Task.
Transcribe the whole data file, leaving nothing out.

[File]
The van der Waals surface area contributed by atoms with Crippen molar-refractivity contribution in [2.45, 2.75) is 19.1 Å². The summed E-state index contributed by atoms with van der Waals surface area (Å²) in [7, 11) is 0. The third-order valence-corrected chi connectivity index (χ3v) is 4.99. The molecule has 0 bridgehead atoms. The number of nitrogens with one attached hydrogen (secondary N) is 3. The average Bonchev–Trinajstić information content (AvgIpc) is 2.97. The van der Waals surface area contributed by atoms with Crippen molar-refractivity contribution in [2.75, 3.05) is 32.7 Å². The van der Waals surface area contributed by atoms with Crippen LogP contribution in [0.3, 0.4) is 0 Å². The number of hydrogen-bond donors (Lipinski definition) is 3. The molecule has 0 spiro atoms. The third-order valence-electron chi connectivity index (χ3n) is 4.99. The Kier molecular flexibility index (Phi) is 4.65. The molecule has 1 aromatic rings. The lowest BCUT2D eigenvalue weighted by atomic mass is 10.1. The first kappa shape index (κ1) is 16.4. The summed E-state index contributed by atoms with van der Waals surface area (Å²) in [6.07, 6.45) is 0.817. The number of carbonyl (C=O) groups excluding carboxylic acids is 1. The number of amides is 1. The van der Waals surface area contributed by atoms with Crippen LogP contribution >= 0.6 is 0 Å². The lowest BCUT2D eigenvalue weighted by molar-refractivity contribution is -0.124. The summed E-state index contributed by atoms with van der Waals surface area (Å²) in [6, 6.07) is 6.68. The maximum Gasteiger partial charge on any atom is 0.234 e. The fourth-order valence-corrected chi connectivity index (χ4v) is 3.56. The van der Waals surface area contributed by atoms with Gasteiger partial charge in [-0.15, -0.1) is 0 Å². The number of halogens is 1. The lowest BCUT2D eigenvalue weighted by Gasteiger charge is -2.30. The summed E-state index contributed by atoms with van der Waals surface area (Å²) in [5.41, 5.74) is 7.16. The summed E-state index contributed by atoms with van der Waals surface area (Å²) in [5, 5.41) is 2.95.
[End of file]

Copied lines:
The van der Waals surface area contributed by atoms with Crippen molar-refractivity contribution in [2.45, 2.75) is 19.1 Å². The summed E-state index contributed by atoms with van der Waals surface area (Å²) in [7, 11) is 0. The third-order valence-corrected chi connectivity index (χ3v) is 4.99. The molecule has 0 bridgehead atoms. The number of nitrogens with one attached hydrogen (secondary N) is 3. The average Bonchev–Trinajstić information content (AvgIpc) is 2.97. The van der Waals surface area contributed by atoms with Crippen molar-refractivity contribution in [2.75, 3.05) is 32.7 Å². The van der Waals surface area contributed by atoms with Crippen LogP contribution in [0.3, 0.4) is 0 Å². The number of hydrogen-bond donors (Lipinski definition) is 3. The molecule has 0 spiro atoms. The third-order valence-electron chi connectivity index (χ3n) is 4.99. The Kier molecular flexibility index (Phi) is 4.65. The molecule has 1 aromatic rings. The lowest BCUT2D eigenvalue weighted by atomic mass is 10.1. The first kappa shape index (κ1) is 16.4. The summed E-state index contributed by atoms with van der Waals surface area (Å²) in [6.07, 6.45) is 0.817. The number of carbonyl (C=O) groups excluding carboxylic acids is 1. The number of amides is 1. The van der Waals surface area contributed by atoms with Crippen LogP contribution >= 0.6 is 0 Å². The lowest BCUT2D eigenvalue weighted by molar-refractivity contribution is -0.124. The summed E-state index contributed by atoms with van der Waals surface area (Å²) in [6, 6.07) is 6.68. The maximum Gasteiger partial charge on any atom is 0.234 e. The fourth-order valence-corrected chi connectivity index (χ4v) is 3.56. The van der Waals surface area contributed by atoms with Gasteiger partial charge in [-0.15, -0.1) is 0 Å². The number of halogens is 1. The lowest BCUT2D eigenvalue weighted by Gasteiger charge is -2.30. The summed E-state index contributed by atoms with van der Waals surface area (Å²) in [5.41, 5.74) is 7.16. The summed E-state index contributed by atoms with van der Waals surface area (Å²) in [5, 5.41) is 2.95.